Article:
I never knew it would be this much time [laughs]. What first motivated me was his outspokenness after 9/11. I was living in New York and, after the towers came down, it seemed to be a blur of slow-motion flag waving and bellicose drumbeating in the media. To have someone like Gore cut through that and say, 'We need to investigate; we don’t know who’s responsible for this' was important. Then he wrote those pamphlets, 'Dreaming War' and 'Blood for Oil,' which were popping up in airport bookstores. I read all of those. I knew a lot about him before, but then I started reading his essays and other work. I realized, This is someone who is not going to be around forever, and he’s an important voice in American culture that needs to be heard.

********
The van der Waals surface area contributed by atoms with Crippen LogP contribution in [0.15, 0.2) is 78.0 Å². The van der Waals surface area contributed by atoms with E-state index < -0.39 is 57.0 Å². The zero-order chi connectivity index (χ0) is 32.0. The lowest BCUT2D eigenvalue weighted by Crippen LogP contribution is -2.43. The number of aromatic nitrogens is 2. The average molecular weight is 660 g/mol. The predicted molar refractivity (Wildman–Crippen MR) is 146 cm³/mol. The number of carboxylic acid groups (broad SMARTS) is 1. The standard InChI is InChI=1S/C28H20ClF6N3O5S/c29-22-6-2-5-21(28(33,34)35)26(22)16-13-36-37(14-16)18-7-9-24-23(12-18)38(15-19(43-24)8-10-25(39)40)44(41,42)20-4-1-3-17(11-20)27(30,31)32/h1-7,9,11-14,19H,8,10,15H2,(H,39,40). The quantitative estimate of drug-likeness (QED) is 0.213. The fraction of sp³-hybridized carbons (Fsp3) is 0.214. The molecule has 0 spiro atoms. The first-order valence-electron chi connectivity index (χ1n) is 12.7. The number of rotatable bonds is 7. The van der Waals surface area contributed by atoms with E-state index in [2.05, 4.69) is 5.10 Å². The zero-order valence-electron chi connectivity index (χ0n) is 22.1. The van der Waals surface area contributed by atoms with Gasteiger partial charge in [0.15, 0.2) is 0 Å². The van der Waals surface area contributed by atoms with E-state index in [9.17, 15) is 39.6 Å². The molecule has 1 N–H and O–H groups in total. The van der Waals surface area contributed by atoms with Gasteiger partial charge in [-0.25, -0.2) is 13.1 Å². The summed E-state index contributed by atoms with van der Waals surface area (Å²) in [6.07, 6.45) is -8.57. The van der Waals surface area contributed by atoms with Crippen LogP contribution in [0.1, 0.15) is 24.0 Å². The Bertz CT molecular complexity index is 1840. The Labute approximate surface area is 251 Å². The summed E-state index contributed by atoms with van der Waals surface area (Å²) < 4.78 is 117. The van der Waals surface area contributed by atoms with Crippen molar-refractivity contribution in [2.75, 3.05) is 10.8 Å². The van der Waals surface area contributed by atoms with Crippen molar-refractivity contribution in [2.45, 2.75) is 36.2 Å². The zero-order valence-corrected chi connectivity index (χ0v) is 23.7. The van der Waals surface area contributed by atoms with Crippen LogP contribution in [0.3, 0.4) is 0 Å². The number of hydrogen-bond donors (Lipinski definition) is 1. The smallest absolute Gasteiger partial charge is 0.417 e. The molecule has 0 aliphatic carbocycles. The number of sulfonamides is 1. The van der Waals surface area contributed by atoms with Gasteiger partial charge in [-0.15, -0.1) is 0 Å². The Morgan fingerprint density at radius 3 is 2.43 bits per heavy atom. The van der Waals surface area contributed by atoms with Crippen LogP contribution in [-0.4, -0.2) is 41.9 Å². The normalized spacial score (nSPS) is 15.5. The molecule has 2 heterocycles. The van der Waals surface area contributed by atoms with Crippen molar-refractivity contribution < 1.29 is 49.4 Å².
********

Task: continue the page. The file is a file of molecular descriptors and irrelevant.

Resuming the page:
On being intimidated by his thorny character:
Yeah, I was constantly intimidated. The first time I went out there, I got really prepared and had a lot of questions. In Ravello, he was in a sort of melancholic mood. Later, when he was doing book tours, he was really spiky. Later, when I went to his house, I was really on eggshells. You know, he didn’t suffer fools. I just had to be prepared and be a good listener. There was no way I could keep up with him. But he also had a softer side, where he did like speaking to and telling stories and educating people and speaking to a younger generation.